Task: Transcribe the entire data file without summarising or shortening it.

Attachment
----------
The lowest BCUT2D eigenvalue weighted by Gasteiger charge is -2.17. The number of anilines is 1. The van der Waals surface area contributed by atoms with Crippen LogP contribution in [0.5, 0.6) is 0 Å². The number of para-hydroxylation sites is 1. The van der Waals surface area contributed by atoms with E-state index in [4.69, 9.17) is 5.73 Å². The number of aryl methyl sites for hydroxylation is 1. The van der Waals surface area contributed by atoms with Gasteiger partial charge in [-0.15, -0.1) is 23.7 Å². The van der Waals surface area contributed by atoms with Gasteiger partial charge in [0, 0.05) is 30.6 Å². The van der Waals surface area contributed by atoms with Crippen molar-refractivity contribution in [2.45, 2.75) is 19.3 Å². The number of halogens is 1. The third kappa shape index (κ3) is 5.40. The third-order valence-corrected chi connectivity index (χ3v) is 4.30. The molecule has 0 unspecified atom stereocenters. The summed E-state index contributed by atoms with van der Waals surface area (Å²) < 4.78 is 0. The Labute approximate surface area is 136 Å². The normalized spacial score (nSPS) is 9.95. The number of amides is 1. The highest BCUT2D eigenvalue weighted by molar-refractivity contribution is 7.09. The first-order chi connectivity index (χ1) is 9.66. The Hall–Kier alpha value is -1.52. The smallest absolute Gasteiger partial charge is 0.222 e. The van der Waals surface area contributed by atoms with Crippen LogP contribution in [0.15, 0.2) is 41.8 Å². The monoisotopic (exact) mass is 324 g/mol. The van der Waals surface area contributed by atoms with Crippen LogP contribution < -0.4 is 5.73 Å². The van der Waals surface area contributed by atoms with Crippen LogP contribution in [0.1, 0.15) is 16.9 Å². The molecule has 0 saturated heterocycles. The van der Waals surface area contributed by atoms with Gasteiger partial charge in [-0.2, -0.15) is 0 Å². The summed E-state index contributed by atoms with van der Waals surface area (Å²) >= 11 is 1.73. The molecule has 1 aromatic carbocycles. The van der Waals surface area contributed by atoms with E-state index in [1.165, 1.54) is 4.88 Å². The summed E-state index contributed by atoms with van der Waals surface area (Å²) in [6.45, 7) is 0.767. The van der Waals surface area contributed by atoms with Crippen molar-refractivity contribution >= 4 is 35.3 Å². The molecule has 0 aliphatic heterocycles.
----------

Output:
The lowest BCUT2D eigenvalue weighted by Gasteiger charge is -2.17. The number of anilines is 1. The van der Waals surface area contributed by atoms with Crippen LogP contribution in [0.5, 0.6) is 0 Å². The number of para-hydroxylation sites is 1. The van der Waals surface area contributed by atoms with E-state index in [4.69, 9.17) is 5.73 Å². The number of aryl methyl sites for hydroxylation is 1. The van der Waals surface area contributed by atoms with Gasteiger partial charge in [-0.15, -0.1) is 23.7 Å². The van der Waals surface area contributed by atoms with Gasteiger partial charge in [0, 0.05) is 30.6 Å². The van der Waals surface area contributed by atoms with Crippen molar-refractivity contribution in [2.45, 2.75) is 19.3 Å². The number of halogens is 1. The third kappa shape index (κ3) is 5.40. The third-order valence-corrected chi connectivity index (χ3v) is 4.30. The molecule has 0 unspecified atom stereocenters. The summed E-state index contributed by atoms with van der Waals surface area (Å²) < 4.78 is 0. The Labute approximate surface area is 136 Å². The normalized spacial score (nSPS) is 9.95. The number of amides is 1. The highest BCUT2D eigenvalue weighted by molar-refractivity contribution is 7.09. The first-order chi connectivity index (χ1) is 9.66. The Hall–Kier alpha value is -1.52. The smallest absolute Gasteiger partial charge is 0.222 e. The van der Waals surface area contributed by atoms with Crippen LogP contribution in [0.15, 0.2) is 41.8 Å². The monoisotopic (exact) mass is 324 g/mol. The van der Waals surface area contributed by atoms with Crippen LogP contribution < -0.4 is 5.73 Å². The van der Waals surface area contributed by atoms with Crippen LogP contribution in [0.1, 0.15) is 16.9 Å². The molecule has 0 saturated heterocycles. The van der Waals surface area contributed by atoms with Gasteiger partial charge in [-0.2, -0.15) is 0 Å². The summed E-state index contributed by atoms with van der Waals surface area (Å²) >= 11 is 1.73. The molecule has 1 aromatic carbocycles. The van der Waals surface area contributed by atoms with E-state index in [1.165, 1.54) is 4.88 Å². The summed E-state index contributed by atoms with van der Waals surface area (Å²) in [6.45, 7) is 0.767. The van der Waals surface area contributed by atoms with Crippen molar-refractivity contribution >= 4 is 35.3 Å². The molecule has 0 aliphatic heterocycles.